depending, and which still seems to be as far from an issue as ever.
Our blessed Saviour reproaches the Pharisees with laying heavy burdens on men's shoulders, which they themselves would not stir with a single finger.
Our proprietaries, Sir, have done the same; and, for the sake of the commonwealth, the province has hitherto submitted to the imposition. Not, indeed, without the most strenuous endeavours to lay the load equally, the fullest manifestations of their right to do so, and the strongest protestations against the violence put upon them.
Having been most injuriously misrepresented and traduced in print by the known agents and dependents of these gentlemen, their fellow-subjects, they at last find themselves obliged to set forth an historical state of their case, and to make their appeal to the public upon it.
With the public opinion in their favor, they may with the more confidence lift up their eyes to the wisdom of Parliament and the majesty of the crown, from whence alone they can derive an effectual remedy.
To your hands, Sir, these papers are most humbly presented, for considerations so obvious, that they scarce need any explanation.
The Roman provinces did not stand more in need of patronage than ours; and such clients as we are would have preferred the integrity of Cato to the fortune of Cæsar.
The cause we bring is in fact the cause of all the provinces in one; it is the cause of every British subject in every part of the British dominions; it is the cause of every man who deserves to be free, everywhere.
The propriety, therefore, of addressing these papers
to a gentleman, who, for so many successive parliaments, with so much honor to himself and satisfaction to the public, has been at the head of the Commons of Great Britain, cannot be called in question.
You will smile, Sir, perhaps, as you read the references of a provincial Assembly to the rights and claims of Parliament; but, we humbly conceive, it will be without the least mixture of resentment; those Assemblies having nothing more in view than barely to establish their privileges on the most rational and solid basis they could find, for the security and service of their constituents.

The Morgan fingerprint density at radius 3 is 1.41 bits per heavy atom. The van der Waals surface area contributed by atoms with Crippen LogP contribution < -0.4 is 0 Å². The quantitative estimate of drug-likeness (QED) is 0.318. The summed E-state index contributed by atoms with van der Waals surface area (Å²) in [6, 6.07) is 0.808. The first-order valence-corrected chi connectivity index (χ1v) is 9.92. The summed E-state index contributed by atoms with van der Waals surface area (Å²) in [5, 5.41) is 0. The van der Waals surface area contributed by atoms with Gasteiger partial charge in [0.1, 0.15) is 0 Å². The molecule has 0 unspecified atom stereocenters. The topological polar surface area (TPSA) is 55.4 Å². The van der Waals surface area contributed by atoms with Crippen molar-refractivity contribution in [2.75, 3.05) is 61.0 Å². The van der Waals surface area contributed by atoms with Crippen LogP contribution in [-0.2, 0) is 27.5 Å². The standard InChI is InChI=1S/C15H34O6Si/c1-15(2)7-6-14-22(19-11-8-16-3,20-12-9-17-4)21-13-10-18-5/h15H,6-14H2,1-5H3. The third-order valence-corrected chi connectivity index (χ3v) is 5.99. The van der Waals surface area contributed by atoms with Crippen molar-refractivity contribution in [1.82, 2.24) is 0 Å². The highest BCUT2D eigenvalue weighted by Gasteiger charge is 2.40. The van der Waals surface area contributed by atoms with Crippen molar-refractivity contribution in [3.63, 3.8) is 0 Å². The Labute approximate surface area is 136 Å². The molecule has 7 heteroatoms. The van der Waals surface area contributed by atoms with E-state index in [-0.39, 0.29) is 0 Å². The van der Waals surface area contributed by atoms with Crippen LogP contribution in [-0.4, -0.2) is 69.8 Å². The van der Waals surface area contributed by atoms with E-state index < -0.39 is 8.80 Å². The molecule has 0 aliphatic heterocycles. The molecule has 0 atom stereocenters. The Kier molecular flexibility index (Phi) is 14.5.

And you are humbly besought, Sir, not to think the worse of this address, because it has been made without your permission or privity.
Nobody asks leave to pay a debt; every Briton your debtor, Sir; and all we have said, or can say, is but a poor composition for what we owe you.
You have conferred as much honor on the chair you fill, as the chair has conferred on you.
Probity and dignity are your characteristics. May that seat always derive the same lustre from the same qualities.
This at least ought to be our prayer, whether it is or not within our expectations.
For the province of Pennsylvania, as well as in my own private capacity, I have the honor to be, with the most profound respect, Sir,
Your most obedient
To obtain an infinite variety of purposes, by a few plain principles, is the characteristic of nature. As the eye is affected, so is the understanding; objects at a distance strike us according to their dimensions, or the quantity of light thrown upon them; near, according to their novelty or familiarity; as they are in motion or at rest. It is the same with actions. A battle is all motion; a hero all glare. While such images are before us, we can attend to nothing else. Solon and Lycurgus would make no figure in the same scene with the King of Prussia; and we are at present so lost in the military scramble on the continent next us, in which it must be confessed we are deeply interested, that we have scarce time to throw a glance toward America, where we have also much at stake; and where, if anywhere, our account must be made up at last.
We love to stare more than to reflect; and to be indolently amused at our leisure, rather than commit the smallest trespass on our patience by winding a painful, tedious maze, which would pay us nothing but knowledge.
But then, as there are some eyes which can find nothing marvellous, but what is marvellously great, so there are others which are equally disposed to marvel at what is marvellously little; and who can derive as much entertainment from their microscope in examining a mite, as Dr. — in ascertaining the geography of the moon, or measuring the tail of a comet.
Let this serve as an excuse for the author of these sheets, if he needs any, for bestowing them on the